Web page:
Product Liability Advisory - November 2012: BPA Linked to Adverse Reproduction Effects in Rhesus Monkeys

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[author: Mari Spears]

A recent study published in the “Proceedings of the National Academy of Sciences” found that Bisphenol A (BPA) can adversely affect fetal development in rhesus monkeys.  The study’s findings raise concerns regarding BPA exposure and human health consequences.  BPA is a common chemical used to make polycarbonate plastic, which is used in beverage containers, compact discs, impact-resistant safety equipment, automobile parts, toys and other products. BPA epoxy resins also are used as protective linings in food cans, dental sealants and other products.  There has been growing concern regarding BPA because human exposure to BPA is widespread. The Centers for Disease Control and Prevention found detectable levels of BPA in 93 percent of Americans in a 2003-2004 survey.  People are primarily exposed to BPA from food packaging, according to the U.S. Environmental Protection Agency.

 

For more than 15 years, there has been debate over whether BPA has an adverse toxicological effect on humans.  BPA binds to certain estrogen receptors in the body and it is considered to be an endocrine (hormone system) disruptor that can mimic estrogen.  Yet, expert opinions vary regarding the health effects of BPA.  Some studies have concluded that BPA poses no health risks while other studies have concluded that BPA is linked to a number of adverse health effects.  Although there have been hundreds of studies on the effects of BPA on rodents, there have been very few studies of BPA in primates. Given the physiological similarities between humans and primates, studies on BPA in primates may have more direct implications for human health.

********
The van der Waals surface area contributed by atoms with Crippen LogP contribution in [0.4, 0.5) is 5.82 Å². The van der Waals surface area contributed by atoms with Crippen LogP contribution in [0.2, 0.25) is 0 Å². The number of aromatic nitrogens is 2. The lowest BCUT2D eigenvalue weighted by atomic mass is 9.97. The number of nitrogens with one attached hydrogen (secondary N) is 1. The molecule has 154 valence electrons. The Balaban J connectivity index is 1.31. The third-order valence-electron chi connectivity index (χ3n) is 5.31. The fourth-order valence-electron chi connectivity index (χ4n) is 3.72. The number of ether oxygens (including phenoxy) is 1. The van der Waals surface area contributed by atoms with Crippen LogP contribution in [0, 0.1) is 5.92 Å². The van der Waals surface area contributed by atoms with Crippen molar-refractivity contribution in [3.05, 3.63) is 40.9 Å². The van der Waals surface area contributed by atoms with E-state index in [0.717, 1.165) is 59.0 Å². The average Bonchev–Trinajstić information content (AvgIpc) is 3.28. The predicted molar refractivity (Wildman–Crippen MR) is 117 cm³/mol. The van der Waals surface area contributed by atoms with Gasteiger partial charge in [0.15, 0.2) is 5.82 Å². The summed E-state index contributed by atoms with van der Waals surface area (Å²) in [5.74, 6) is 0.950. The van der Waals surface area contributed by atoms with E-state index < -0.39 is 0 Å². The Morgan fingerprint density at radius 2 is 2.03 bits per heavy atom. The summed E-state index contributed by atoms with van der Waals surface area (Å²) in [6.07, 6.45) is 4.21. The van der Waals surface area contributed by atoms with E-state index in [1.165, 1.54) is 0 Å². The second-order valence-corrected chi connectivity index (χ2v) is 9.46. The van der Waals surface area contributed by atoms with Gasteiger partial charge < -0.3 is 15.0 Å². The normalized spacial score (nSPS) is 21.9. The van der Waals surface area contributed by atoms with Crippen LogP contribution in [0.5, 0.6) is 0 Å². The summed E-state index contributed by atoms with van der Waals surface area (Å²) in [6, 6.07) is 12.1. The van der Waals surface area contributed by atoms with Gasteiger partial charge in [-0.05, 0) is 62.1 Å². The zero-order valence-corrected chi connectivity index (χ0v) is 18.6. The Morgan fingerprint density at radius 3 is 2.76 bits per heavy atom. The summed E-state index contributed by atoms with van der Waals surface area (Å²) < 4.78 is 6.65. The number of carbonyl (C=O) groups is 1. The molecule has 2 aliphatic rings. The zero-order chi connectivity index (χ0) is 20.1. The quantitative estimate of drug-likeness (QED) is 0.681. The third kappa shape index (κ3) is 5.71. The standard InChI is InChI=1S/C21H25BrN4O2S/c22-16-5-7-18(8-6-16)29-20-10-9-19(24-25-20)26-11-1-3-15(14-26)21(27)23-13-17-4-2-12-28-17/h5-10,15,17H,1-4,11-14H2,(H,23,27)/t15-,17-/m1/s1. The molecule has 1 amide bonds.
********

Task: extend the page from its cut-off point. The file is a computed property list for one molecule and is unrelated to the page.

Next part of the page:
Dr. Patricia Hunt, a geneticist at Washington State University, led the recent study on the effects of BPA on 19 pregnant rhesus monkeys.  Rhesus monkeys share 95 percent of their DNA with humans and have been recognized as “a superior model for human reproductive physiology.”  In the study, the monkeys were fed or given low doses of BPA at levels similar to which humans are routinely exposed.  Hunt found that BPA caused adverse effects at two points during the pregnancy. 

 

First, BPA disrupted the key events of meiotic prophase. Meiosis is a special type of cell division necessary for sexual reproduction.  Hunt found that in the earliest stage of the egg development, the egg cell failed to divide properly.  Hunt opined that such damage could lead to miscarriage or to birth defects.  Second, Hunt found that BPA caused problems later in pregnancy by disrupting follicle formation.  BPA caused eggs to be improperly packaged in the follicles in which they developed.  Hunt concluded that improper follicle packaging could limit the number of viable eggs, thereby limiting the reproductive lifespan of the exposed female.

 

According to some scientists, the small size of the study makes its significance to human health unclear.  Thus, the debate regarding BPA and human exposure risks will continue.  The U.S. Food and Drug Administration, in cooperation with the National Toxicology Program, currently is pursuing additional studies to better understand the risks associated with human exposure to BPA.